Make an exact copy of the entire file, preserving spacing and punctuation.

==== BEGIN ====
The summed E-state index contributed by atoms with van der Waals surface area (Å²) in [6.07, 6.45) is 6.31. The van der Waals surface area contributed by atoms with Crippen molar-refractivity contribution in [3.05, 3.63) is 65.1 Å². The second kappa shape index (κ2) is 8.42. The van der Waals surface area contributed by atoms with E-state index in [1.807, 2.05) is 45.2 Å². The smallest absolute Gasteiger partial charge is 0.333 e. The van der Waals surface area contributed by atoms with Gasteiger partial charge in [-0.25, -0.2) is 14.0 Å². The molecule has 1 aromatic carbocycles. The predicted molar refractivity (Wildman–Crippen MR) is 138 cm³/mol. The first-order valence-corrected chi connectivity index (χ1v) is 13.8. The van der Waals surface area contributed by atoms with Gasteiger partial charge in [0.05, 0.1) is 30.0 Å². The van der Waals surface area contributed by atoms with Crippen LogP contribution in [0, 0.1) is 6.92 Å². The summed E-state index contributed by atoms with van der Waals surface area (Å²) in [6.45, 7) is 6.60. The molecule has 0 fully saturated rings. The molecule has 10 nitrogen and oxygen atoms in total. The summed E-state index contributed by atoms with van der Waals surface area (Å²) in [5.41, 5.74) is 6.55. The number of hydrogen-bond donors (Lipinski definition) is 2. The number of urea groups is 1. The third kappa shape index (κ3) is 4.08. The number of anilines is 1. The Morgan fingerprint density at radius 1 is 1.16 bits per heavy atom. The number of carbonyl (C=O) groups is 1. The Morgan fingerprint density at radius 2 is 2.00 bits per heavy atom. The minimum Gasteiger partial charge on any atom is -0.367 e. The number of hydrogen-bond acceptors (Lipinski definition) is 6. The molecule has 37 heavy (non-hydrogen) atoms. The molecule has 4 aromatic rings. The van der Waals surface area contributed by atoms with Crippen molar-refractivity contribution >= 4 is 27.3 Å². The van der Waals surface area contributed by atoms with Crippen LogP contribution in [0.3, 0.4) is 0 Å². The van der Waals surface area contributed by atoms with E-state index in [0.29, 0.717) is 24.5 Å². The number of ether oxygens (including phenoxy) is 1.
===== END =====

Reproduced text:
The summed E-state index contributed by atoms with van der Waals surface area (Å²) in [6.07, 6.45) is 6.31. The van der Waals surface area contributed by atoms with Crippen molar-refractivity contribution in [3.05, 3.63) is 65.1 Å². The second kappa shape index (κ2) is 8.42. The van der Waals surface area contributed by atoms with E-state index in [1.807, 2.05) is 45.2 Å². The smallest absolute Gasteiger partial charge is 0.333 e. The van der Waals surface area contributed by atoms with Gasteiger partial charge in [-0.25, -0.2) is 14.0 Å². The molecule has 1 aromatic carbocycles. The predicted molar refractivity (Wildman–Crippen MR) is 138 cm³/mol. The first-order valence-corrected chi connectivity index (χ1v) is 13.8. The van der Waals surface area contributed by atoms with Gasteiger partial charge in [0.05, 0.1) is 30.0 Å². The van der Waals surface area contributed by atoms with Crippen LogP contribution in [0, 0.1) is 6.92 Å². The summed E-state index contributed by atoms with van der Waals surface area (Å²) in [6.45, 7) is 6.60. The molecule has 0 fully saturated rings. The molecule has 10 nitrogen and oxygen atoms in total. The summed E-state index contributed by atoms with van der Waals surface area (Å²) in [5.41, 5.74) is 6.55. The number of hydrogen-bond donors (Lipinski definition) is 2. The number of urea groups is 1. The third kappa shape index (κ3) is 4.08. The number of anilines is 1. The Morgan fingerprint density at radius 1 is 1.16 bits per heavy atom. The number of carbonyl (C=O) groups is 1. The Morgan fingerprint density at radius 2 is 2.00 bits per heavy atom. The minimum Gasteiger partial charge on any atom is -0.367 e. The number of hydrogen-bond acceptors (Lipinski definition) is 6. The molecule has 37 heavy (non-hydrogen) atoms. The molecule has 4 aromatic rings. The van der Waals surface area contributed by atoms with Crippen molar-refractivity contribution >= 4 is 27.3 Å². The van der Waals surface area contributed by atoms with Crippen LogP contribution in [0.3, 0.4) is 0 Å². The van der Waals surface area contributed by atoms with E-state index in [0.29, 0.717) is 24.5 Å². The number of ether oxygens (including phenoxy) is 1.